Children awarded for showing courage in the face of adversity

Daisy Mulcahy, Taylor Parker, Chelsea Stephens, Jessica Rutt and, front, Katie Edge. Photo by Mark Kidby.
Daisy Mulcahy, Taylor Parker, Chelsea Stephens, Jessica Rutt and, front, Katie Edge. Photo by Mark Kidby.

Five children from schools across the area have been awarded for showing courage in the face of adversity.

The first Children of Courage Awards were held on Monday with emotions running high at the ceremony at Boston West Golf Centre.

It was organised by the Rotary Club of Boston and the Rotary Club of Boston St Botolph who billed the event as ‘a celebration of courage’.

The five young people, all nominated by their school, were as follows:

Haven High Academy pupil Katie Edge, 13, was awarded for ‘showing tremendous courage’ despite having been diagnosed with a rare auto-immune condition a year ago.

Juvenile Dermatomyositis (JDM) causes profound muscle weakness and problems with appetite, swallowing and breathing. The academy’s Ronda Ironmonger said Katie has shown ‘tremendous courage’ in the way she has dealt with her condition.

She added: “She takes control of the gruelling treatment and tries her best to continue with her education.”

Chelsea Stephens, 14, was awarded for the bravery she showed when her mother died suddenly in 2013. The Giles Academy pupil had to cope with moving home and school to live with her father.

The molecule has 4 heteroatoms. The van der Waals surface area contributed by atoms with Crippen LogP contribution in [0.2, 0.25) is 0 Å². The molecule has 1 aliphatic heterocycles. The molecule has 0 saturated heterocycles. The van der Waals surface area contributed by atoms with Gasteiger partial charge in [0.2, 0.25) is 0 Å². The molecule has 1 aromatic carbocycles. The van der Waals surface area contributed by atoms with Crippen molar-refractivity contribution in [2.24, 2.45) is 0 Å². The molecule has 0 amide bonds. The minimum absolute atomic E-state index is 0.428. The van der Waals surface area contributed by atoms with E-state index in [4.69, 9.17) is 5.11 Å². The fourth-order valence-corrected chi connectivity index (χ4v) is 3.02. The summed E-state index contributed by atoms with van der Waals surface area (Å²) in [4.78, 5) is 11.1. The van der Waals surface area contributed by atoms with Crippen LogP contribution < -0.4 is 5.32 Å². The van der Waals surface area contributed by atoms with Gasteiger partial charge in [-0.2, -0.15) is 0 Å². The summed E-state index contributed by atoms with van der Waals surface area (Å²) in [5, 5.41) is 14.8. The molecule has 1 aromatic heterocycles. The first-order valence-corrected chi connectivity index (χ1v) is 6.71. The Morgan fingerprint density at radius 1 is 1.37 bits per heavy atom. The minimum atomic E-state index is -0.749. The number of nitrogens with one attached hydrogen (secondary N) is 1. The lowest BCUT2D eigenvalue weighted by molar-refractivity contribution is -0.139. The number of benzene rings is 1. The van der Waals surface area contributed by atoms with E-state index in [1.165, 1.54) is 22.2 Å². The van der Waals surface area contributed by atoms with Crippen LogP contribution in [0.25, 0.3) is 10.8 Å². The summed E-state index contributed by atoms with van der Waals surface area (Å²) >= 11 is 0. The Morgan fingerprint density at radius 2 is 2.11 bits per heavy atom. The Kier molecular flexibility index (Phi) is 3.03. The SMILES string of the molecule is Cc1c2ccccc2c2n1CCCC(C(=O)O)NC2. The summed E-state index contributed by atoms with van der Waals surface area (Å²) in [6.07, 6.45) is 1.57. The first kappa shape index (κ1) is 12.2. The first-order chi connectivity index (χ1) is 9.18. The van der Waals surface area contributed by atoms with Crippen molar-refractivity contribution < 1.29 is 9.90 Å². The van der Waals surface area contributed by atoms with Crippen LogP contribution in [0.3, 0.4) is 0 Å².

Sue Cook, from the school, said Chelsea showed ‘maturity and courage’ and described her as ‘witty, cheerful and popular’.

“She has shown immence bravery and courage in overcoming such a tragic event in her young life,” she said.

Thomas Middlecott Academy pupil Taylor Parker was described as a ‘credit to his school’ and a ‘model student’. The 14-year-old sadly lost his mum to cancer this year. Speaking at the awards, the school’s deputy principle Sue Illingworth said: “Throughout his mum’s illness he supported his family and continued with his work and had an exemplary behavious and attendance record.”

Taylor also raised money to take his mum on a trip to Disneyland before her death.

Daisy Mulcahy, who has a learning disability and suffers from pain in her legs and back, was awarded for achieving well and always being active.

The 18-year-old student at John Fielding School had taken part in activities including kayaking, abseiling, hiking and gorge walking. She has also recently completed her Duke of Edinburgh Bronze Award. The school described her as a ‘very determined, independant young lady’.

Boston High School student Jessica Rutt was awarded for caring for others.

Kate Osborn, assistant director of the sixth form, said: “Jess doesn’t think she does anything special but we are proud of her and proud of her achievements.”

The ceremony concluded with an inspirational talk from Boston’s professional yacht skipper and film maker Mick Dawson.